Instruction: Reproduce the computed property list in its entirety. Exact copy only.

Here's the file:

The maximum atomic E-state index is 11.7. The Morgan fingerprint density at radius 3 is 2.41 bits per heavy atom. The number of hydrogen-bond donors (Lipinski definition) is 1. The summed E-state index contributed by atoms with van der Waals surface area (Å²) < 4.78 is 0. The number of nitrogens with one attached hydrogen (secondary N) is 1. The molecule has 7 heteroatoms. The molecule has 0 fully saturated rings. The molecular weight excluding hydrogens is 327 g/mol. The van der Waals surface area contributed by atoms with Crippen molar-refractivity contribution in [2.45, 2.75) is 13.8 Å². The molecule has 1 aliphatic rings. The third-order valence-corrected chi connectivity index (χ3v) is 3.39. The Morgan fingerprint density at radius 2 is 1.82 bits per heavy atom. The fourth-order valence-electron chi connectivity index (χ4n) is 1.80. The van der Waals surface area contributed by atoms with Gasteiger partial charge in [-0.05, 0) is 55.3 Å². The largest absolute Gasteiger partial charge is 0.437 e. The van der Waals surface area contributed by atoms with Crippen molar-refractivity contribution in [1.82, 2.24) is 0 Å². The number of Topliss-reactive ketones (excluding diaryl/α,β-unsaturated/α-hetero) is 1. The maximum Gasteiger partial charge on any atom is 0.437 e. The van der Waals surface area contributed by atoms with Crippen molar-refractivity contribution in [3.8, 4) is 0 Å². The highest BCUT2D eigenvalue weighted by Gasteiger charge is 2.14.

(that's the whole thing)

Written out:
The maximum atomic E-state index is 11.7. The Morgan fingerprint density at radius 3 is 2.41 bits per heavy atom. The number of hydrogen-bond donors (Lipinski definition) is 1. The summed E-state index contributed by atoms with van der Waals surface area (Å²) < 4.78 is 0. The number of nitrogens with one attached hydrogen (secondary N) is 1. The molecule has 7 heteroatoms. The molecule has 0 fully saturated rings. The molecular weight excluding hydrogens is 327 g/mol. The van der Waals surface area contributed by atoms with Crippen molar-refractivity contribution in [2.45, 2.75) is 13.8 Å². The molecule has 1 aliphatic rings. The third-order valence-corrected chi connectivity index (χ3v) is 3.39. The Morgan fingerprint density at radius 2 is 1.82 bits per heavy atom. The fourth-order valence-electron chi connectivity index (χ4n) is 1.80. The van der Waals surface area contributed by atoms with Gasteiger partial charge in [-0.05, 0) is 55.3 Å². The largest absolute Gasteiger partial charge is 0.437 e. The van der Waals surface area contributed by atoms with Crippen molar-refractivity contribution in [1.82, 2.24) is 0 Å². The number of Topliss-reactive ketones (excluding diaryl/α,β-unsaturated/α-hetero) is 1. The maximum Gasteiger partial charge on any atom is 0.437 e. The van der Waals surface area contributed by atoms with Crippen molar-refractivity contribution in [3.8, 4) is 0 Å². The highest BCUT2D eigenvalue weighted by Gasteiger charge is 2.14.